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Application Design Considerations

Custody models​

When building an application, one of the first things you have to decide is how your users’ secret keys will be secured and stored. Stellar applications give users access to their accounts that are stored on the ledger, and access to these accounts is controlled by the account’s secret key. That secret key proves that the user has custody or “owns” the account.

There are four custody options to consider:

  • Non-custodial service - the user of the application stores their own secret key
  • Custodial service - the service provider (application) stores the users’ secret keys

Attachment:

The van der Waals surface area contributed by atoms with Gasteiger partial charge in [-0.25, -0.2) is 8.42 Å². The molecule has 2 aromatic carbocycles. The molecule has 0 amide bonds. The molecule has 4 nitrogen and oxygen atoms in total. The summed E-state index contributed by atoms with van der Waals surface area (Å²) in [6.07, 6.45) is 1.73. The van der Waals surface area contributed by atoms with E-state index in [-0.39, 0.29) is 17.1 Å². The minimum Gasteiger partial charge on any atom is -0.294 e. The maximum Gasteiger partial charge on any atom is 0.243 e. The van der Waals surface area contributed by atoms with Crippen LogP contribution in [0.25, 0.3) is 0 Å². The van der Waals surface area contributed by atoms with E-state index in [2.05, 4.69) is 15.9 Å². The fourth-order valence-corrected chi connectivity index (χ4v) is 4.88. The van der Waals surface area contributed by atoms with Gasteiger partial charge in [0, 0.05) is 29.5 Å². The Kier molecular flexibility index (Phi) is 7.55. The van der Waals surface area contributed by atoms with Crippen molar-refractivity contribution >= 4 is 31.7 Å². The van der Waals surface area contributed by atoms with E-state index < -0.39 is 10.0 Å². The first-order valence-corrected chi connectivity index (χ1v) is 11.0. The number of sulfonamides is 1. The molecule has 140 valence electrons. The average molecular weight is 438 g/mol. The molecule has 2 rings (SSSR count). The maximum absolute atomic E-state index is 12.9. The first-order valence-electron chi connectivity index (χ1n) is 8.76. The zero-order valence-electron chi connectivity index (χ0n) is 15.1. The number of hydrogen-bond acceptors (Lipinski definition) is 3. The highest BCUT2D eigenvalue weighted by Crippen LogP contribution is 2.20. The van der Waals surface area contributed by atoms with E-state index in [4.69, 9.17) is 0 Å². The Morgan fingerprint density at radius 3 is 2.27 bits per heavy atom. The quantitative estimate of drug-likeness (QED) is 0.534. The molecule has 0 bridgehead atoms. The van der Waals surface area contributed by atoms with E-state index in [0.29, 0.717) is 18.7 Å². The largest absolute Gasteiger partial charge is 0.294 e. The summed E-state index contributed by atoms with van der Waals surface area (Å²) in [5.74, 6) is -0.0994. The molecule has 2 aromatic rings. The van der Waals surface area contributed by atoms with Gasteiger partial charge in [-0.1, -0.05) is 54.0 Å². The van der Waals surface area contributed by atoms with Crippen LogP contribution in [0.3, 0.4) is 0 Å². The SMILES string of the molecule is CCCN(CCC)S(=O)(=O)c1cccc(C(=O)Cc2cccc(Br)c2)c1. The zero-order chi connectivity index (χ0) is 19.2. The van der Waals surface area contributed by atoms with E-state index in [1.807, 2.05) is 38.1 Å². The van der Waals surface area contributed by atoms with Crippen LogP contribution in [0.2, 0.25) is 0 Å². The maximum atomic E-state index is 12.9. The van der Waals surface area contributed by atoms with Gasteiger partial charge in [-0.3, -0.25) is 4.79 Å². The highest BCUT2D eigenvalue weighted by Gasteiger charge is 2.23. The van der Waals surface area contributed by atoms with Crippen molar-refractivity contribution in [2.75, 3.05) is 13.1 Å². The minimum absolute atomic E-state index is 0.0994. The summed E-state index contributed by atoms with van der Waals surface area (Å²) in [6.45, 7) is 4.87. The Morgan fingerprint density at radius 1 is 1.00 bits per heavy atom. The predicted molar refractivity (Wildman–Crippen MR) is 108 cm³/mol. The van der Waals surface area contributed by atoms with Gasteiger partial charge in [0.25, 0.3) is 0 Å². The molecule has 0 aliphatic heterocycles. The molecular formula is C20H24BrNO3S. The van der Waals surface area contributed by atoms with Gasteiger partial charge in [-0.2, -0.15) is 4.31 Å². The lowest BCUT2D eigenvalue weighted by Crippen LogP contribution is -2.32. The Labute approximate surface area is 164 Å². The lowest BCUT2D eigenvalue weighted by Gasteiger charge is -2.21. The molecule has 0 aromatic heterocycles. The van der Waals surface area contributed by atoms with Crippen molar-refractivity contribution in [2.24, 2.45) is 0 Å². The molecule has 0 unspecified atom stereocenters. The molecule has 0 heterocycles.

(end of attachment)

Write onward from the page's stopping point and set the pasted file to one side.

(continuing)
• Mixture of both - with the use of multisig, this option is useful for maintaining non-custodial status while still allowing for account recovery
  • Third-party key management services - integrate a third-party custodial service into your application that can store your users’ secret keys

Non-custodial service​

In a non-custodial service, the user of the application stores the secret key for their account and permissions the application to send requests to delegate transaction signing. There are some potential usability issues as the user has to know how to securely store their own account credentials and safely navigate transaction signing on their end. If they lose their secret key, they will also lose access to their account.

Typically, non-custodial applications create or import a pre-existing Stellar account for each user.

Custodial service​